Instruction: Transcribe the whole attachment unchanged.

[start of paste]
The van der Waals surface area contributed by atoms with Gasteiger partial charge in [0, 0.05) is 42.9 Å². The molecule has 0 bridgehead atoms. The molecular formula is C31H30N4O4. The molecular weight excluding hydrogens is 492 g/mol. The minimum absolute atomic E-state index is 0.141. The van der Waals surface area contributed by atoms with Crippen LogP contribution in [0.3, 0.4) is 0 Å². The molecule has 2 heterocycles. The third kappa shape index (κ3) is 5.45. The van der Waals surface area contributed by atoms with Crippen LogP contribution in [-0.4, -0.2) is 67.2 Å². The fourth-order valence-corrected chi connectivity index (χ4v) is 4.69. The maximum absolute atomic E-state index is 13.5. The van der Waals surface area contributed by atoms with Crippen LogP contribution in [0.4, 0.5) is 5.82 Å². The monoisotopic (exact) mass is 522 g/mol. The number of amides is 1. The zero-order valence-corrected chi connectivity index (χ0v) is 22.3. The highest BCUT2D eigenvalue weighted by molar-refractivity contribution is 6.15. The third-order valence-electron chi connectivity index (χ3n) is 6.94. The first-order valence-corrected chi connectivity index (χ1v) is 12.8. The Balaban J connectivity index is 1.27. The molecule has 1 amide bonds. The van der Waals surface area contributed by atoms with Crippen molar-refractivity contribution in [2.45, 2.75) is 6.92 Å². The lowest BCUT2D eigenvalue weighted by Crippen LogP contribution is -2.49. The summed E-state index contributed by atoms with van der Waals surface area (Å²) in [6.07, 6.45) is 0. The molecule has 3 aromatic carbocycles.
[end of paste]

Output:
The van der Waals surface area contributed by atoms with Gasteiger partial charge in [0, 0.05) is 42.9 Å². The molecule has 0 bridgehead atoms. The molecular formula is C31H30N4O4. The molecular weight excluding hydrogens is 492 g/mol. The minimum absolute atomic E-state index is 0.141. The van der Waals surface area contributed by atoms with Crippen LogP contribution in [0.3, 0.4) is 0 Å². The molecule has 2 heterocycles. The third kappa shape index (κ3) is 5.45. The van der Waals surface area contributed by atoms with Crippen LogP contribution in [-0.4, -0.2) is 67.2 Å². The fourth-order valence-corrected chi connectivity index (χ4v) is 4.69. The maximum absolute atomic E-state index is 13.5. The van der Waals surface area contributed by atoms with Crippen LogP contribution in [0.4, 0.5) is 5.82 Å². The monoisotopic (exact) mass is 522 g/mol. The number of amides is 1. The zero-order valence-corrected chi connectivity index (χ0v) is 22.3. The highest BCUT2D eigenvalue weighted by molar-refractivity contribution is 6.15. The third-order valence-electron chi connectivity index (χ3n) is 6.94. The first-order valence-corrected chi connectivity index (χ1v) is 12.8. The Balaban J connectivity index is 1.27. The molecule has 1 amide bonds. The van der Waals surface area contributed by atoms with Crippen molar-refractivity contribution in [2.45, 2.75) is 6.92 Å². The lowest BCUT2D eigenvalue weighted by Crippen LogP contribution is -2.49. The summed E-state index contributed by atoms with van der Waals surface area (Å²) in [6.07, 6.45) is 0. The molecule has 3 aromatic carbocycles.